“People are somewhat gorgeous collections of chemical fires, aren’t they?” wrote Harold Brodkey. “We are towers of kinds of fires, down to the tiniest constituencies of ourselves, whatever they are.”
Those tiny constituencies include our mitochondria, the little engines in the center of our cells, and smaller still: the molecules and atoms whirling and pulsing inside ourselves. We are deeply alive. Even on our worst day, we are vessels for an aliveness that is literally made of star stuff. The ambient light in our lives–our driven thinking and doing–blots this out. But when we take a minute or two to be still and bring our attention home to the body, we are drawing close to the fire of life.
Soon it will be the Winter Solstice in the Northern Hemisphere, the day when the North Pole is tilted farthest from the sun. Ancient people observed this day, watching the stars and the shortening days, patiently abiding and taking note until one day…it changed. They observed that the shortest, darkest day was followed by a little more light.
We can observe this deep truth in our own lives: things change. Life flows. When we dare to let go of thinking and trying to control our lives, when we dare to just experience the darkness of the unknown, just sensing and feeling and observing, we discover the light of attention within. We notice that this light opens us to a world that is much more alive than our thoughts.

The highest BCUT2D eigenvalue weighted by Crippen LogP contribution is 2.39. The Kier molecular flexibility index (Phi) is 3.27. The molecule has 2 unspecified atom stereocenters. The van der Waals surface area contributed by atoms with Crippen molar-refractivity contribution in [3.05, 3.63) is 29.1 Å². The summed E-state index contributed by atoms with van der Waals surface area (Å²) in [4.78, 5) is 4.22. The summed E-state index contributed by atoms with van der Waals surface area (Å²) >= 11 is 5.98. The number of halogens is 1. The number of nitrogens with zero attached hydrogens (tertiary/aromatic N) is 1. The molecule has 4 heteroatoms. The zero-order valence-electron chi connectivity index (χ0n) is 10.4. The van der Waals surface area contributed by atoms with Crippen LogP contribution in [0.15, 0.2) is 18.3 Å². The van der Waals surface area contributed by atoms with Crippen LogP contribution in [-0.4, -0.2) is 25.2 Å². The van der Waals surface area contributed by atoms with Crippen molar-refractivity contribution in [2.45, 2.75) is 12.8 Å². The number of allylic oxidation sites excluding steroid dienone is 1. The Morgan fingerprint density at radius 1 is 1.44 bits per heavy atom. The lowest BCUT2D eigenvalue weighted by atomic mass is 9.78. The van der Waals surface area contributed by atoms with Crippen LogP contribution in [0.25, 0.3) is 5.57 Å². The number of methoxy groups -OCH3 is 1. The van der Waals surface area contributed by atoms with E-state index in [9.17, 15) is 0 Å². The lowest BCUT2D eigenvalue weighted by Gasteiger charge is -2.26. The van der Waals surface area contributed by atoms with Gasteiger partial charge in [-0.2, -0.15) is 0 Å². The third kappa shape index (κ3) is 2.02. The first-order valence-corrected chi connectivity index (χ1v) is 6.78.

“The true light never hides the darkness but is born out of the very center of it, transforming and redeeming,” writes Jungian author Helen M. Luke. “So to the darkness we must return, each of us individually accepting his ignorance and loneliness, his sin and weakness, and most difficult of all consenting to wait in the darkness and even to love the waiting.”
In Newgrange, in the east of Ireland, there is a mysterious Neolithic monument, a huge circular mound with a passageway and interior chambers. Tests reveal that it was built in 3200 B.C.E., which makes it older than the pyramids in Giza and older than Stonehenge. No one can say exactly what it is for, a tomb perhaps, or a place of rituals. But this is what is extraordinary: it was built so that the light of the rising sun on the winter solstice, on December 21, floods the chamber. Just as the sun rises, sunlight pours through an opening above the main entrance, shining along the passage and illuminating a carving of a triple spiral on the front wall.
And here’s a new twist. In recent years, due to drought, new neolithic symbols have appeared around Newgrange, and new smaller but similar structures are being unearthed. It’s extraordinary to think of beings practicing a religion that was based on patience. The Latin root of the word is, “pati,” to suffer. Being willing to just sit there and wait in the dark, quietly observing, they observed how darkness can give way to new light.
“Be patient with everything unsolved in your heart,” wrote Rilke. “Try to love the questions themselves, like locked rooms and like books written in a foreign language. “Do not seek the answers, which cannot be given you because you would not be able to live them. And the point is to live everything. Live the questions. Perhaps you will gradually, without even noticing it, find yourself experiencing the answer, some distant day.”
Gradually, like noticing the days are a bit longer.